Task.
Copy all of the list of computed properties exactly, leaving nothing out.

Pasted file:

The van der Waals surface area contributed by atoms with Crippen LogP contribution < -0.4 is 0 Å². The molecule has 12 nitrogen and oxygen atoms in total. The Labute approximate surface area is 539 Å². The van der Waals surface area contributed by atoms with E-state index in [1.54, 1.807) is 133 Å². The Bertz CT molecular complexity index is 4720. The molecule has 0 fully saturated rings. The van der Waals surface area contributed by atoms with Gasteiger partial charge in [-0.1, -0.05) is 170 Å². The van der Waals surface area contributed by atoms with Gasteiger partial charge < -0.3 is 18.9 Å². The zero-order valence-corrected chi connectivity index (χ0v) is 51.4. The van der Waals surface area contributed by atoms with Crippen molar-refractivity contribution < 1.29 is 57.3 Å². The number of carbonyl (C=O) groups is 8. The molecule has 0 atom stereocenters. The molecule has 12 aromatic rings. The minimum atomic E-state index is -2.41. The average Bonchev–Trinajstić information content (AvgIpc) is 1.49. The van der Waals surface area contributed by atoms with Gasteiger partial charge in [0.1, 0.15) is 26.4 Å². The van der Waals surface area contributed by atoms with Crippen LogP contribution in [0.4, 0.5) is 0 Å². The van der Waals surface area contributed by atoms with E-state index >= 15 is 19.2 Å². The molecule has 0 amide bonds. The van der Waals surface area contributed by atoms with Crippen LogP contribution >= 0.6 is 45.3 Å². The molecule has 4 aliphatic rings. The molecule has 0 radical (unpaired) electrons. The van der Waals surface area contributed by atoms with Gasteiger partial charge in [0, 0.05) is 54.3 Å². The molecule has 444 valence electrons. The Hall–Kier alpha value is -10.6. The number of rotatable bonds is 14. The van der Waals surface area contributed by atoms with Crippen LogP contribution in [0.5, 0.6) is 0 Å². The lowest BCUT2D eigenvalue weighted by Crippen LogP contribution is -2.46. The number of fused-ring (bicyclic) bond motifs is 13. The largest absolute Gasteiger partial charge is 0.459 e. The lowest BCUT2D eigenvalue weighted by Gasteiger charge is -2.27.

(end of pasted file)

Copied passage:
The van der Waals surface area contributed by atoms with Crippen LogP contribution < -0.4 is 0 Å². The molecule has 12 nitrogen and oxygen atoms in total. The Labute approximate surface area is 539 Å². The van der Waals surface area contributed by atoms with E-state index in [1.54, 1.807) is 133 Å². The Bertz CT molecular complexity index is 4720. The molecule has 0 fully saturated rings. The van der Waals surface area contributed by atoms with Gasteiger partial charge in [-0.1, -0.05) is 170 Å². The van der Waals surface area contributed by atoms with Gasteiger partial charge < -0.3 is 18.9 Å². The zero-order valence-corrected chi connectivity index (χ0v) is 51.4. The van der Waals surface area contributed by atoms with Crippen molar-refractivity contribution < 1.29 is 57.3 Å². The number of carbonyl (C=O) groups is 8. The molecule has 0 atom stereocenters. The molecule has 12 aromatic rings. The minimum atomic E-state index is -2.41. The average Bonchev–Trinajstić information content (AvgIpc) is 1.49. The van der Waals surface area contributed by atoms with Gasteiger partial charge in [0.1, 0.15) is 26.4 Å². The van der Waals surface area contributed by atoms with Crippen LogP contribution in [0.4, 0.5) is 0 Å². The van der Waals surface area contributed by atoms with E-state index >= 15 is 19.2 Å². The molecule has 0 amide bonds. The van der Waals surface area contributed by atoms with Crippen LogP contribution >= 0.6 is 45.3 Å². The molecule has 4 aliphatic rings. The molecule has 0 radical (unpaired) electrons. The van der Waals surface area contributed by atoms with Gasteiger partial charge in [0, 0.05) is 54.3 Å². The molecule has 444 valence electrons. The Hall–Kier alpha value is -10.6. The number of rotatable bonds is 14. The van der Waals surface area contributed by atoms with Crippen LogP contribution in [0.5, 0.6) is 0 Å². The lowest BCUT2D eigenvalue weighted by Crippen LogP contribution is -2.46. The number of fused-ring (bicyclic) bond motifs is 13. The largest absolute Gasteiger partial charge is 0.459 e. The lowest BCUT2D eigenvalue weighted by Gasteiger charge is -2.27.